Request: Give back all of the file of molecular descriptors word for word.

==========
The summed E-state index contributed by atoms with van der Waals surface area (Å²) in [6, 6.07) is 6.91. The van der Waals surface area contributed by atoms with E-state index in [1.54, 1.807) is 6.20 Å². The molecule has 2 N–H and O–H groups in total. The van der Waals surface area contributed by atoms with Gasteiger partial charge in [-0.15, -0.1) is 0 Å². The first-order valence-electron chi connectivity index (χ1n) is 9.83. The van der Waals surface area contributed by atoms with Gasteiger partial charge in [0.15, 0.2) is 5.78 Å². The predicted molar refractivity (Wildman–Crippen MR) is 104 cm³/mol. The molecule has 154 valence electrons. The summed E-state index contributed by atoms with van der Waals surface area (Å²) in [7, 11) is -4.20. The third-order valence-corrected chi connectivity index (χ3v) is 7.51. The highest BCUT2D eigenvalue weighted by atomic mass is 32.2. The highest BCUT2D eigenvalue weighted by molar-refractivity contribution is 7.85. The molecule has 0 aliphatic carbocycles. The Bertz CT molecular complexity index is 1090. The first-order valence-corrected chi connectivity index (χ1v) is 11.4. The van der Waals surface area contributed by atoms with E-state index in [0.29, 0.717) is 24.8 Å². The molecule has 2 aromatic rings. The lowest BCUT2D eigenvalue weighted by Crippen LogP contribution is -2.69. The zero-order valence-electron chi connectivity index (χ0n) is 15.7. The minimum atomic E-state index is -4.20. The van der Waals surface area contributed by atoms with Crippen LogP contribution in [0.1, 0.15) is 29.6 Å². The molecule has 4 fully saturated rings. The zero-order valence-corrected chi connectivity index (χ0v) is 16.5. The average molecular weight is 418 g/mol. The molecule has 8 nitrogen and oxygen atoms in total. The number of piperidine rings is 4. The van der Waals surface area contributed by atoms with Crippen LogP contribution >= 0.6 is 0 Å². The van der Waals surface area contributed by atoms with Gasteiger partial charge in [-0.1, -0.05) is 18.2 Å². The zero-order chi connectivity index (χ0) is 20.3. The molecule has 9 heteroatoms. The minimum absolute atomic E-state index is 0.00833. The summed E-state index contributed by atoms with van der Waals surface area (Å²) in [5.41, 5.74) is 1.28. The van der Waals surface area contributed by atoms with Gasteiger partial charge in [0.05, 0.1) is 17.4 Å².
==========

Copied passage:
The summed E-state index contributed by atoms with van der Waals surface area (Å²) in [6, 6.07) is 6.91. The van der Waals surface area contributed by atoms with E-state index in [1.54, 1.807) is 6.20 Å². The molecule has 2 N–H and O–H groups in total. The van der Waals surface area contributed by atoms with Gasteiger partial charge in [-0.15, -0.1) is 0 Å². The first-order valence-electron chi connectivity index (χ1n) is 9.83. The van der Waals surface area contributed by atoms with Gasteiger partial charge in [0.15, 0.2) is 5.78 Å². The predicted molar refractivity (Wildman–Crippen MR) is 104 cm³/mol. The molecule has 154 valence electrons. The summed E-state index contributed by atoms with van der Waals surface area (Å²) in [7, 11) is -4.20. The third-order valence-corrected chi connectivity index (χ3v) is 7.51. The highest BCUT2D eigenvalue weighted by atomic mass is 32.2. The highest BCUT2D eigenvalue weighted by molar-refractivity contribution is 7.85. The molecule has 0 aliphatic carbocycles. The Bertz CT molecular complexity index is 1090. The first-order valence-corrected chi connectivity index (χ1v) is 11.4. The van der Waals surface area contributed by atoms with E-state index in [0.29, 0.717) is 24.8 Å². The molecule has 2 aromatic rings. The lowest BCUT2D eigenvalue weighted by Crippen LogP contribution is -2.69. The zero-order valence-electron chi connectivity index (χ0n) is 15.7. The minimum atomic E-state index is -4.20. The van der Waals surface area contributed by atoms with Crippen LogP contribution in [0.1, 0.15) is 29.6 Å². The molecule has 4 fully saturated rings. The zero-order valence-corrected chi connectivity index (χ0v) is 16.5. The average molecular weight is 418 g/mol. The molecule has 8 nitrogen and oxygen atoms in total. The number of piperidine rings is 4. The van der Waals surface area contributed by atoms with Crippen LogP contribution >= 0.6 is 0 Å². The van der Waals surface area contributed by atoms with Gasteiger partial charge in [-0.1, -0.05) is 18.2 Å². The zero-order chi connectivity index (χ0) is 20.3. The molecule has 9 heteroatoms. The minimum absolute atomic E-state index is 0.00833. The summed E-state index contributed by atoms with van der Waals surface area (Å²) in [5.41, 5.74) is 1.28. The van der Waals surface area contributed by atoms with Gasteiger partial charge in [0.05, 0.1) is 17.4 Å².